Authority without accountability means no one is responsible.  And if no one is responsible, the system can keep chugging along, course largely unaltered, no matter what happens.  This is exactly what it’s been doing for years now in Iraq, Afghanistan, and elsewhere.

Can we connect this behavior to the faults of the service academies?  Careerism.  Parochialism.  Technocratic tendencies.  Elitism.  A focus on image rather than on substance.  Lots of busywork and far too much praise for our ascetic warrior-heroes, results be damned.  A tendency to close ranks rather than take responsibility.  Buck-passing, not bucking the system.  The urge to get those golden slots on graduation and the desire for golden parachutes into a lucrative world of corporate boards and consultancies after “retirement,” not to speak of those glowing appearances as military experts on major TV and cable networks.

By failing to hold military boots to the fire, we’ve largely avoided unpleasantness between the military and its civilian leadership, not to speak of the American public. But — and here’s the rub — 70 years of mediocrity since World War II and 14 years of failure since 9/11 should have resulted in anti-war protests, Congressional hearings, and public controversy. It should have created public discord, as it did during the Vietnam War, when dissent was a sign of a healthy democracy and an engaged citizenry. Nowadays, in place of protest, we hear the praise, the applause, the thank-yous followed by yet another bombastic rendition of “God Bless America.” Let’s face it. Our military has failed us, but haven’t we failed it, too?

On Memorial Day, Is There Room to Honor Former Enemies?

sunset july 2014 006

W.J. Astore

Judging by my local newspaper and email stream, Memorial Day is about sales and selling, a reminder that the business of America is business.  But of course Memorial Day is truly about honoring the dead in America’s wars, the veterans who died defending freedom.  Sadly, far too often wars are not fought for high ideals, but that is not the fault of the veteran.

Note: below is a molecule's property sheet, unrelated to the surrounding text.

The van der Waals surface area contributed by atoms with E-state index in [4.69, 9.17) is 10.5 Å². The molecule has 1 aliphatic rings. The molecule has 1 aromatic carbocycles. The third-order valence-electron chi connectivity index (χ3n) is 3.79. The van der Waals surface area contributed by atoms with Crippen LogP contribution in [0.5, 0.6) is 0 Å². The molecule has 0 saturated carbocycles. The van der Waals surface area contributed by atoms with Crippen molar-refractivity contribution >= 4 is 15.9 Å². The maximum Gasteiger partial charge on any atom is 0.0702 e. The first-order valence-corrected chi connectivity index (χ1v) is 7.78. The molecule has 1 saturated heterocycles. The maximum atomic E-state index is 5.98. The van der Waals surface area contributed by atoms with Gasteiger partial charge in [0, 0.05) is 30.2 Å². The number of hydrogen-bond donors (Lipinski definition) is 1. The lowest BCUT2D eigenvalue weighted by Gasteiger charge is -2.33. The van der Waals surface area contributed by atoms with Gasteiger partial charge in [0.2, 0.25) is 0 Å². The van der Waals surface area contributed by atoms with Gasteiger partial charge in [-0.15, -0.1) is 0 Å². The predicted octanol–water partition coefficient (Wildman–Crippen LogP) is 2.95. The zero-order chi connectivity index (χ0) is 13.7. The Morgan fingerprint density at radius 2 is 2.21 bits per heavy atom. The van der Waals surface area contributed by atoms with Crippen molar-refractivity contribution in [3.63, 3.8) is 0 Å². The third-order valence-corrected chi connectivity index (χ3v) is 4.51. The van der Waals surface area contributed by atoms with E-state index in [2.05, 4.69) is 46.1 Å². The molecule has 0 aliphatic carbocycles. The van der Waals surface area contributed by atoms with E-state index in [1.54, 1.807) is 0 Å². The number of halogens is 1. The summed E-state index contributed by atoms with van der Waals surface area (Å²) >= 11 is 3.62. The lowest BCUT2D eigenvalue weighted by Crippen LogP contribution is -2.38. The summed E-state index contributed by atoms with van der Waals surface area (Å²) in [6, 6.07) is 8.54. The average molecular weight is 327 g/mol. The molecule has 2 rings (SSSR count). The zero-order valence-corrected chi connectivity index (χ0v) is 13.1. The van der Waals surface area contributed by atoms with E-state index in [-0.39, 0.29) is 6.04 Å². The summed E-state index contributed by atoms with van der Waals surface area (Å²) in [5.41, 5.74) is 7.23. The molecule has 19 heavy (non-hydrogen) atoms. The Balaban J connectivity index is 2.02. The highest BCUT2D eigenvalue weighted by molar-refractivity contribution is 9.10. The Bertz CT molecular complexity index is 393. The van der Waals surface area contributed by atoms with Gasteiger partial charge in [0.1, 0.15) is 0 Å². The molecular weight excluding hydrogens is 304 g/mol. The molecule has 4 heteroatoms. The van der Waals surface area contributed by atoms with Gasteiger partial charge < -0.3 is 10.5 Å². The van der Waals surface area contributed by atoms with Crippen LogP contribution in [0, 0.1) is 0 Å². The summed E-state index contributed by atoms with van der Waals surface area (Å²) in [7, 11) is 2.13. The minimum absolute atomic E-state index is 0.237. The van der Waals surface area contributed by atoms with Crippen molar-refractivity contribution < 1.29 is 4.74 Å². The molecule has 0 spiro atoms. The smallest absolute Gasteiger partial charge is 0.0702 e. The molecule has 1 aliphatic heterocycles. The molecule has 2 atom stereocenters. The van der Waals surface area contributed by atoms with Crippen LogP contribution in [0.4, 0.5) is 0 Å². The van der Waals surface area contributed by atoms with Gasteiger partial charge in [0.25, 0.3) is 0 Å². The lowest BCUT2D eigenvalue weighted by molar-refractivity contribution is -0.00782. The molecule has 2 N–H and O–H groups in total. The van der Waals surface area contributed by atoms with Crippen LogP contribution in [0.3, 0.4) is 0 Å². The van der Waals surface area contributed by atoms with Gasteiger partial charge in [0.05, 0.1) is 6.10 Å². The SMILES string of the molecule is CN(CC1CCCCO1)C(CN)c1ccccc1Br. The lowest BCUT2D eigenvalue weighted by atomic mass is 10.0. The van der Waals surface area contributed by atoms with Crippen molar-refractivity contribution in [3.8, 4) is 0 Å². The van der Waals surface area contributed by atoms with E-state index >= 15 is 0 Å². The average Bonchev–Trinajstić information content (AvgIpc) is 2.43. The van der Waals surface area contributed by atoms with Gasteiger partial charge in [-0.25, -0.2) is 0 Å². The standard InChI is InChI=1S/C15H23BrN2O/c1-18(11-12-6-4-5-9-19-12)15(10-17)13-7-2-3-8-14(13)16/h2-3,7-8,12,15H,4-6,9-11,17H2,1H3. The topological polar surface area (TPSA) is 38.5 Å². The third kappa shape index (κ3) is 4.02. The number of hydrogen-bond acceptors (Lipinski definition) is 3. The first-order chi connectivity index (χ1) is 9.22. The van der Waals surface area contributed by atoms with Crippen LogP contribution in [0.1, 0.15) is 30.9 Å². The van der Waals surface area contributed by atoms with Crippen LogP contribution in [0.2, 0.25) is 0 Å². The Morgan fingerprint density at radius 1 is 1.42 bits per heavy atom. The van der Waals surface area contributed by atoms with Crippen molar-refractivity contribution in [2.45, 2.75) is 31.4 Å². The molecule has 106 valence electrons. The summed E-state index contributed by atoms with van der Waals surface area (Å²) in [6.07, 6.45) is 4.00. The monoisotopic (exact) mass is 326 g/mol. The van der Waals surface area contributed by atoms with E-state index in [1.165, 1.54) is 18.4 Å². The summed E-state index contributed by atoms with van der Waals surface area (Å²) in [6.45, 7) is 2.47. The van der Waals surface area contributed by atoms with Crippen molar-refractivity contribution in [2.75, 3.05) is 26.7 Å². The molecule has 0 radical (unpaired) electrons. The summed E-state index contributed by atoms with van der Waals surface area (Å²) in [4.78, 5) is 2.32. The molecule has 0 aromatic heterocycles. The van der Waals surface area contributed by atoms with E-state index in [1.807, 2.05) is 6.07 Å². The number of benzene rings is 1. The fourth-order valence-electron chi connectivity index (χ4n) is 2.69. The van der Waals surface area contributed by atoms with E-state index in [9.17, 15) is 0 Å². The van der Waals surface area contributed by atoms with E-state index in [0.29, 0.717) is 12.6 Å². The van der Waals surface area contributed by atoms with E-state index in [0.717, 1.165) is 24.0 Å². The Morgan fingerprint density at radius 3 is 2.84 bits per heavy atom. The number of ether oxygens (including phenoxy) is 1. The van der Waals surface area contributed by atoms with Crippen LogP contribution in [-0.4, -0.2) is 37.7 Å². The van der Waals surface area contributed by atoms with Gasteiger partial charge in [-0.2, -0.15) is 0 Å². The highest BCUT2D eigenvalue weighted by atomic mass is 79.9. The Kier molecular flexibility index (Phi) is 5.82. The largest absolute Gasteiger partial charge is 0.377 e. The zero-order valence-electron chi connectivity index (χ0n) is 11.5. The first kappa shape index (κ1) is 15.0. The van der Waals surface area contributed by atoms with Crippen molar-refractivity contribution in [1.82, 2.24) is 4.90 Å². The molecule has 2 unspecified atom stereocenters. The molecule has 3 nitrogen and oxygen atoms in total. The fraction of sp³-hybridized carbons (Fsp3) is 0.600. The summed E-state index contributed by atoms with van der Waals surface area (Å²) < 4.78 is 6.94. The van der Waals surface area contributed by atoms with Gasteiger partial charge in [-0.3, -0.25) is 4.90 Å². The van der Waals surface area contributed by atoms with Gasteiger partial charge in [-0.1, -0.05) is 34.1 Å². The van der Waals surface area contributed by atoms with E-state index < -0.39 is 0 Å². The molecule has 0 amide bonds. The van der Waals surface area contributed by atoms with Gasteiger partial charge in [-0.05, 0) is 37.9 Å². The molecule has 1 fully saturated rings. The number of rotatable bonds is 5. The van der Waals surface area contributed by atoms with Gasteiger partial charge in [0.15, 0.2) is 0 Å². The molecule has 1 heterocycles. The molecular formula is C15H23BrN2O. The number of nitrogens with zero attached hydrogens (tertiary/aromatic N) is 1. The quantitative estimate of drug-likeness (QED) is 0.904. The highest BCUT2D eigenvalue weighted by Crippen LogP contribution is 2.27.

As we remember American veterans this weekend, those who died in the name of defending our country and Constitution, we would do well to ask whether our sympathy for the dead should be limited only to those who fought under the U.S. flag, or whether we should extend it to “the enemy.”  In other words, to all those who suffer and die in wars.

Consider the Vietnam War, a war the USA could and should have avoided.  But we didn’t, and that war was prosecuted with a ruthlessness that was often barbaric.  America lost more than 58,000 in that war, and their names are on the wall in Washington, D.C.  We visit that wall and weep for our dead.

But what about the Vietnamese dead?  Estimates vary, but Vietnam lost roughly three million people in that war, with some figures approaching four million.  The war in Southeast Asia spread to Laos and Cambodia as well, leading to genocide and the “killing fields” of Cambodia.  Do we weep for their dead?

Vietnam today has friendly relations with the USA.  The enemy of the 1960s is, if not an ally, at least a trade partner. There are warm friendships shared between our peoples, nurtured by cultural exchanges between the U.S. and Vietnam.

So, in the case of the Vietnam War, as we remember the American Vietnam veteran, should we not make room in our hearts to remember the Vietnamese veteran as well?

Ultimately, our fellow human beings are not the enemy.  War is the enemy.  A will to destruction is the enemy.  And those caught up in war–the innocent victims on all sides–are worthy of being memorialized.

Far too often, national flags become little more than tribal symbols, much like bikers’ gangs and their colors.  Wear the wrong color, belong to a rival gang, and violence, even a mass shooting, is the result.

Are we fated to keep saluting our own colors while reviling the colors of others?  Are we fated to keep marching off to war under the American flag while killing those who fly a different flag?

Yes, there are necessary wars.  I for one wouldn’t want to live under the Nazi Swastika.  But history shows that necessary and just wars are rare.  For every past war fought for a “just” cause, so many more have been fought for loot, money, power, territory, radical ideologies of one sort or another, dynastic advantage, prestige, and on and on.  The one constant is the troops on all sides who march and die.

A memorial day that remembers the “enemy” dead as well as our own would, perhaps, be a small step toward a memorial day in the future with far fewer war dead to memorialize.

 

I Had A Base in Africa: Nick Turse on the U.S. Military and AFRICOM

turse

W.J. Astore